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Baños, Azuay – Cave Therapy

I am in the depths of a cave; its walls rough-hewn by the unyielding fist of nature. In the shimmering half-light all I can see around me are great, rugged walls of volcanic rock.

But don’t let appearances fool you. You haven’t strayed onto an extreme sports website. This is no crazy act of adventure tourism. I haven’t squeezed myself bodily through gaps that an [insert diminutive animal here] would baulk at, pushing muscle and sinew to the limit to reach this rarely-plumbed depth.

No…far from it. This is no ordinary cave. This is a massage cave

Again this description may have misled you, caused your mind to wander into dimly lit corners of the human condition: but I assure you that I am not a gentleman with what might be euphemistically described as ‘specialist tastes’. This is not a ‘massage’ with inverted commas: the only leather on show here is the massage bed and there is not a trace of PVC to be found.

This trip is pure pampering, with no gung-ho action and no funny business.

The massage cave is part of the Piedra de Agua complex, one of the many thermal spas in the parish of Baños in the province of Azuay, southern Ecuador, a mere hot-stone-treatments throw away from the colonial city of Cuenca.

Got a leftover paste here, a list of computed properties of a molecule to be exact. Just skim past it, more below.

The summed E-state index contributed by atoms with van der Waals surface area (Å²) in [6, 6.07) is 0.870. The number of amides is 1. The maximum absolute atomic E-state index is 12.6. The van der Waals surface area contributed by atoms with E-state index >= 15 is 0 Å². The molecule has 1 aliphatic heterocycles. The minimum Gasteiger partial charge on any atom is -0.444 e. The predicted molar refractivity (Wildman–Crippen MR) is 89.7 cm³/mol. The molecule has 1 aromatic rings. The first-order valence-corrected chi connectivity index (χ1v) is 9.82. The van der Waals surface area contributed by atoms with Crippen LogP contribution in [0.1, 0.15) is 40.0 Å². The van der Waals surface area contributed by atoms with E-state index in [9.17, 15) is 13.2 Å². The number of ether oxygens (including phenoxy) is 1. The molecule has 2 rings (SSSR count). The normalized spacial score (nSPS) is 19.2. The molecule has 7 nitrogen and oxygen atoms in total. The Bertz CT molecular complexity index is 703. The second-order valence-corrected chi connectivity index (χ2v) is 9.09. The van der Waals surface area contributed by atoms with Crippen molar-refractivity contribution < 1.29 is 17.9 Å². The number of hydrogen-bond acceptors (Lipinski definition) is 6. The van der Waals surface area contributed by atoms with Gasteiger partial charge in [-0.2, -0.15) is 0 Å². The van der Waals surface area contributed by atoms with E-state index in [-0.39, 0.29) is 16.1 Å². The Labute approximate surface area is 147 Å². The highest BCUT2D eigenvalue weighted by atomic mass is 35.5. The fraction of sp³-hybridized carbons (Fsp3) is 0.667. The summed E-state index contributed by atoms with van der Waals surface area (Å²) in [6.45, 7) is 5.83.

Baños, Azuay (not to be confused with the city of the same name in central Ecuador) was set up in the year 1570 by Spanish colonists to exploit the gold and silver deposits in the area, and originally went by the name of Las Minas del Espíritu Santo (Mines of the Holy Spirit).

The thermal waters in the area were known and used by the Inca Empire and by the Cañaris tribe before them and over time the Spanish colonists came to appreciate their qualities and the area became known as Baños, achieving official parish status under that name in 1824.

The waters emerge from an inactive volcano in the foothills of the Andes mountains at a temperature of 78 °C (172°F). After being piped to the spas they are cooled to a luxurious 38°C (100°F) to 40 ° C (104°F).

With a firm, flowing perpetual motion, with no moment in which both hands break contact from my body, the masseuse finds kinks I didn’t know existed and smooths and pounds and knuckles them into submission. Even the pan-pipe moods, elevator-worthy muzak piped into the cave cannot detract from the sheer, what-day-was-it-again-eeeeurgh-mmmmmm indulgence of it all.

This massage is the culmination of an afternoon of solid pampering, beginning with steam room and sauna, followed by a thorough exfoliation in both red and blue mud pools (smeared from head to toe in volcanic mud, like some primeval swamp monster), segueing into an invigorating hop between (soothingly) hot and (bracingly) cold thermal pools, and ending up in a kind of magicians box steamer (fortunately with no sparkly outfitted entertainer trying to saw your head off) before rounding off a hard days indulge with the massage.

If you want to check Baños out for yourself, its located 8km south-west of the city of Cuenca in southern Ecuador and can be reached by a short taxi ride from central Cuenca (guide price: $5) or on buses 11, 12, or 27 (guide price: about 25 cents).



Profile photo of Brian John Yule

Aimless wanderer, currently residing in Cuenca, Ecuador; plucker of stringed instruments; teacher of English; scrawler of articles, blogs, poems and suchlike; student of irony, hopeless romantic. County Durham (north-east England) born and bred.

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